which is local
ly shortest. That is, for any point
on the path, all points on the path within a certain distance are connected along the path by the shortest possible route.
On Earth, geodesics are given by great circles, i.e. circles in a plane going through the centre of the Earth. Such paths are obviously not necessarily shortest (consider going from London to Paris by flying over the Atlantic, and coming back through Asia and Europe). But for "sufficiently close" points (anything in the same hemisphere), great circles are shortest paths. This is why airlines fly great circles.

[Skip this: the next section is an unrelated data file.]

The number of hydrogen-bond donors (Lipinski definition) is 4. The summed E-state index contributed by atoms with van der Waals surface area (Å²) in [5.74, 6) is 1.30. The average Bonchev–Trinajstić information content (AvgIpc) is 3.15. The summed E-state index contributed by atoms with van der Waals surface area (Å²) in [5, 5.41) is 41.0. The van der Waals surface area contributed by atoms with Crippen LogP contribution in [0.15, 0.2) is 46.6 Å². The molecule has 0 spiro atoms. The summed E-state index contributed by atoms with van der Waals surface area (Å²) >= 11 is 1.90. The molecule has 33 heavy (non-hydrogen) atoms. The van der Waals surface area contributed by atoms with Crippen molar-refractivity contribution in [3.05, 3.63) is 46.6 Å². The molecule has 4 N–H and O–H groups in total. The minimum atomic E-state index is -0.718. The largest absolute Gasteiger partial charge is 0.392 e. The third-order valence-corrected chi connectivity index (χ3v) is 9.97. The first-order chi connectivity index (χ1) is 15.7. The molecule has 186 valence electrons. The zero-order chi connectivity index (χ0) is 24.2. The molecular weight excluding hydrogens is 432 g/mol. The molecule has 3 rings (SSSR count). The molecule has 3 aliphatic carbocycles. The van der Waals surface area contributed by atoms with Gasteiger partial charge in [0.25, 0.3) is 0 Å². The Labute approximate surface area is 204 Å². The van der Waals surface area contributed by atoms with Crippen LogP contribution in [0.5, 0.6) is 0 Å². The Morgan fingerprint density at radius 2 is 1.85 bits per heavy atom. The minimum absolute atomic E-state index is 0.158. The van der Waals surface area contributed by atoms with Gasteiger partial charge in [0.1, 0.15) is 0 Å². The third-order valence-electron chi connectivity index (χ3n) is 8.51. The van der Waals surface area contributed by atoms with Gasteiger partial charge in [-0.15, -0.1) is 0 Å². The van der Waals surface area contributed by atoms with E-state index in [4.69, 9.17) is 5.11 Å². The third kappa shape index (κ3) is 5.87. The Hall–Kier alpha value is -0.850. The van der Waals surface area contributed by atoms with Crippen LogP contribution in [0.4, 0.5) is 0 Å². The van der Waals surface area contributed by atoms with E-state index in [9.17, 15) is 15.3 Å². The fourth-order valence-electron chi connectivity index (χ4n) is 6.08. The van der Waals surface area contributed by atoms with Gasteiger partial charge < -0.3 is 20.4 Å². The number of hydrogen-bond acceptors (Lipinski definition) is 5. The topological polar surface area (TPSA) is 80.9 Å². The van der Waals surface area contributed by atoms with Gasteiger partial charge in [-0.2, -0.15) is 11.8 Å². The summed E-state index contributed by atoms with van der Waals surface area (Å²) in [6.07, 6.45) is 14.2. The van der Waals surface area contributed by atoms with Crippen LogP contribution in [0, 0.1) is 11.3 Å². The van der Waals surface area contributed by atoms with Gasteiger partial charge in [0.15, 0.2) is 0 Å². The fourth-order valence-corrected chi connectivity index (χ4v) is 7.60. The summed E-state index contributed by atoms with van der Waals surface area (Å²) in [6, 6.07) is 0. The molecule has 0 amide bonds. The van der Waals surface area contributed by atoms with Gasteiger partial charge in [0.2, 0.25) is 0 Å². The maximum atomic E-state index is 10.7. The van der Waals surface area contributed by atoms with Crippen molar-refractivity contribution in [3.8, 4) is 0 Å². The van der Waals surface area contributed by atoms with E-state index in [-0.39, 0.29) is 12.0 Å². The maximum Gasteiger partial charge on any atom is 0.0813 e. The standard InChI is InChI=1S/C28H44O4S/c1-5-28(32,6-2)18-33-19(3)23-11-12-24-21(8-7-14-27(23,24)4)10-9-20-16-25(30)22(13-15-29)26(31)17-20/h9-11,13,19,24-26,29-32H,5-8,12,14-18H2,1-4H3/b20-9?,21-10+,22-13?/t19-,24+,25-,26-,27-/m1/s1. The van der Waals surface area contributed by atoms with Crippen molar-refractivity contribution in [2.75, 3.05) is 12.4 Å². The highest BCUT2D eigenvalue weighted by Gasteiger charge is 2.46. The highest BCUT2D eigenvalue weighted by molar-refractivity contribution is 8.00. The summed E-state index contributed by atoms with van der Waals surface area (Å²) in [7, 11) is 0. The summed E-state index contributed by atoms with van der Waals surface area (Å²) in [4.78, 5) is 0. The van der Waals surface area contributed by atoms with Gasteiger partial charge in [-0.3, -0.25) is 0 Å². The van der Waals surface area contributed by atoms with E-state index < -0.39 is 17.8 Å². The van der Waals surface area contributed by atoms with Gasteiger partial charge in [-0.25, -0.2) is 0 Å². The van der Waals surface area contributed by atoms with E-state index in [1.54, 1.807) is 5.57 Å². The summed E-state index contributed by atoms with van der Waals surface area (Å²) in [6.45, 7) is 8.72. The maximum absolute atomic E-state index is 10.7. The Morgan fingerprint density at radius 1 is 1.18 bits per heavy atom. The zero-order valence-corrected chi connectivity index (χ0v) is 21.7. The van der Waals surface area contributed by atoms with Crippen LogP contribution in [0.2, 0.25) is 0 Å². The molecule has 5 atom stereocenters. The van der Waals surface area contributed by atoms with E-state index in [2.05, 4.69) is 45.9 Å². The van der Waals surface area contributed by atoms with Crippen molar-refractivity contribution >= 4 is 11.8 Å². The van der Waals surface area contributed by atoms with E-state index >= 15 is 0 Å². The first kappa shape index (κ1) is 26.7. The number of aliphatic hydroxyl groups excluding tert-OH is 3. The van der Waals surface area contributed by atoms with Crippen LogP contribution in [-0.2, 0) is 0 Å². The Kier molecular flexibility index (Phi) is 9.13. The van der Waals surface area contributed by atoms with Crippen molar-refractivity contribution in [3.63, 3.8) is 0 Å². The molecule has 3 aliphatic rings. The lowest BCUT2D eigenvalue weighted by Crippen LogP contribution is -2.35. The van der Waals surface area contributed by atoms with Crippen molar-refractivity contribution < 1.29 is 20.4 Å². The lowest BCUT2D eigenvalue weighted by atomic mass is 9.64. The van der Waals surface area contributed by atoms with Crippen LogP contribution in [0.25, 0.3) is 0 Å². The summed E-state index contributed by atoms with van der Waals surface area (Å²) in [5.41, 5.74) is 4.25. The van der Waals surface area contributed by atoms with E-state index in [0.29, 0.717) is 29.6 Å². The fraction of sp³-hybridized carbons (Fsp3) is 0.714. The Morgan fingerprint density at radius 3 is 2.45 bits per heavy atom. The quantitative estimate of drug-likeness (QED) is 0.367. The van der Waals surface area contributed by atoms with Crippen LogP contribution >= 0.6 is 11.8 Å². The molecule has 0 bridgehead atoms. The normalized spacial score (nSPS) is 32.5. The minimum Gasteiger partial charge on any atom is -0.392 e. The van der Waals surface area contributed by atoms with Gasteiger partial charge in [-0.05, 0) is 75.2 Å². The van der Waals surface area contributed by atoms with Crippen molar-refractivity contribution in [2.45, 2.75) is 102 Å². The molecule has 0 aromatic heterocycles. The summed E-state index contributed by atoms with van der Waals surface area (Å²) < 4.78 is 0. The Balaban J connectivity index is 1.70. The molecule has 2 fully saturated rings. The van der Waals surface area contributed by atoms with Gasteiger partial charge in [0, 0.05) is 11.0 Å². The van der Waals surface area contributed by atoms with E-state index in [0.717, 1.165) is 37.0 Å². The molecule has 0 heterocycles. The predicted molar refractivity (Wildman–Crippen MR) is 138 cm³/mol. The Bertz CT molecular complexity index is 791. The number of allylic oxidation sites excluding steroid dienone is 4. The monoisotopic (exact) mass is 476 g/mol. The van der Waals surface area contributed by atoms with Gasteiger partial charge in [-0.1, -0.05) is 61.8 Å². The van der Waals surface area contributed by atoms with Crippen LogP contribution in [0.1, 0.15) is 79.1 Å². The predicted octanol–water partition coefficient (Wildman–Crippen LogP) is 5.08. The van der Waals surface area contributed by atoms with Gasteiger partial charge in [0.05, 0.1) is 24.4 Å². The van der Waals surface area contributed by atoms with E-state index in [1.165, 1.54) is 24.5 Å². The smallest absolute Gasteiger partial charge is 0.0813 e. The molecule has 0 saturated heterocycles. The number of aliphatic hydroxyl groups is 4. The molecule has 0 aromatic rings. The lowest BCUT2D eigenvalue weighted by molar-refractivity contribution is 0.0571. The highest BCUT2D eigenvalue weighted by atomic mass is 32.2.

On a smooth manifold, this metric characterisation of a geodesic leads to a differential geometric characterisation.